By neglecting the needs of the Beja and increasing the number of Rashaida and other supporters of radical Islam in the region, Khartoum has slated the Beja for extinction. The regime is colonizing eastern Sudan with outsiders from the Islamic world that support its efforts to Islamize and Arabize Sudan, as well as its aspirations for a thoroughly Islamized African continent. In October 2006, the Beja and the Rashaida came together as The Eastern Front and signed the Eastern Peace Agreement with the governments of Sudan and Eritrea. Although purported to be an equitable settlement, the peace agreement gave all of the positions of political power to the Rashaida. The agreement also enabled Khartoum to sell the Beja’s land – or at least the resources found therein – to foreign investors. In a January 2009 appeal to U.N. Secretary General Ban Ki-Moon, the Congress of Beja Intellectuals wrote that “the racist policy of the ruling Arab elites in the Central and Regional Governments is destroying the life of the indigenous populations of the eastern Sudan.” The peace agreement, they said, “deprived the Beja of the right of self determination, denied them their land and its resources and a proper share of power as well.”
One of Khartoum’s greatest advantages in its genocidal jihad to Islamize and Arabize all of Sudan is that the West in general and the United States in particular have never paid close enough attention to Khartoum’s overall agenda regarding its marginalized peoples. The world community had a very important, but very myopic focus on western Sudan ever since the first “Save Darfur” ads began to appear circa 2005. Its attention was finally forced upon South Sudan when it appeared that the 2005 Comprehensive Peace Agreement was being torpedoed by Khartoum. But most of the government’s available Sudan energy is expended in these two regions. And when the U.S. government has expressed concern about the people of eastern Sudan, it has failed to make any distinction between the Beja and the imported Rashaida Arab allies of Khartoum.
It would appear that this is the kind of lack of attention that Khartoum is banking on for the upcoming International Donors Conference for the Development of East Sudan. On July 28, 2010, Relief Web reported that the Jeddah-based Islamic Development Bank (IDB) agreed to participate in the conference after Sudanese Presidential Advisor Dr. Mustafa Osman Ismail met with the IDB director in Saudi Arabia. Ismail, who is considered a war criminal along with President Bashir by Sudan’s marginalized people, said that the Sudanese government was “looking forward to the role that can be played by IDB to support and make the conference a success.” Khartoum would consider the conference a success if funds secured were dedicated to bolstering their Rashaida allies and if the attention-disordered U.S. government accepted at face value that a conference report detailing the financial support given to “East Sudan” actually describes aid given to the beleaguered Beja.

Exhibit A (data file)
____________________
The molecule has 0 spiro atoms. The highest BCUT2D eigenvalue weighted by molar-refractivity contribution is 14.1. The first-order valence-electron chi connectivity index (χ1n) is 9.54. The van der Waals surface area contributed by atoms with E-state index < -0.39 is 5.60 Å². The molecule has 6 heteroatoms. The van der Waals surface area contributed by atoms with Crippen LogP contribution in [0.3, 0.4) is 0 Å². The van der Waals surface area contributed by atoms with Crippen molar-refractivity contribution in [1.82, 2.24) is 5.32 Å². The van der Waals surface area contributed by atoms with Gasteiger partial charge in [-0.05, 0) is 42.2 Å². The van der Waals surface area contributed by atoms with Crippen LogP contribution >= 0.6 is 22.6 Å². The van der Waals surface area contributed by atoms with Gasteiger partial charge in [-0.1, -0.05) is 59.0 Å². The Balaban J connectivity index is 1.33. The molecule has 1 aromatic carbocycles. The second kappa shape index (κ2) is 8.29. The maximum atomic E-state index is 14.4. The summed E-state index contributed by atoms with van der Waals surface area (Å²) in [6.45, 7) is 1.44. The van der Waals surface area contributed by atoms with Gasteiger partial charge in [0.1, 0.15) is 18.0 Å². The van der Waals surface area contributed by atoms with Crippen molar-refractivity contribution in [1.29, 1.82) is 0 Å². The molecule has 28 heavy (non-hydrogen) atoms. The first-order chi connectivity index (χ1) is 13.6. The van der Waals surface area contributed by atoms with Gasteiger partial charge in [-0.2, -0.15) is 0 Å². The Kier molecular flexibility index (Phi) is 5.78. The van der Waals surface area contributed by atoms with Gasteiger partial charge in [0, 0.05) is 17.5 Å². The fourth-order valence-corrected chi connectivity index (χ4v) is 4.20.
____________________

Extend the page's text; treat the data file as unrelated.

As Arab nations, the Islamic Development Bank, and the Sudanese government prepare for the November donor conference, the Beja ask the U.S. government to pay attention, not only to their plight, but to the pattern of Arabization and Islamization in Sudan of which it is a part. They urge the members of Congress who have championed the causes of South Sudan and of Darfur to recognize the Beja as a like-wise marginalized people group and to plead their case to President Obama, Sudan Special Envoy Major General Scott Gration, and Secretary Clinton. They also request that the U.S. lead the global community in pressuring Khartoum to allow free and safe access to Beja areas for humanitarian relief and development organizations and to ensure that the funds from the donor conference will not be used to prosecute a war against the Beja or to empower the Rashaida to take control of Beja land.
Sadly, in over ten years of U.S. government Sudan policy, it has not been the practice to even admit to the pattern of Arabization and Islamization imposed by Khartoum. Hopefully, in the months to come, Congress will renew its efforts against Islamic terrorism, concentrate more on the radix of terrorism in Africa, and pay attention to Khartoum’s war against all its marginalized people. And hopefully, it won’t be too late for the Beja.
Faith J. H. McDonnell directs The Institute on Religion and Democracy’s Religious Liberty Program and Church Alliance for a New Sudan, and is the author of Girl Soldier: A Story of Hope for Northern Uganda’s Children (Chosen Books, 2007).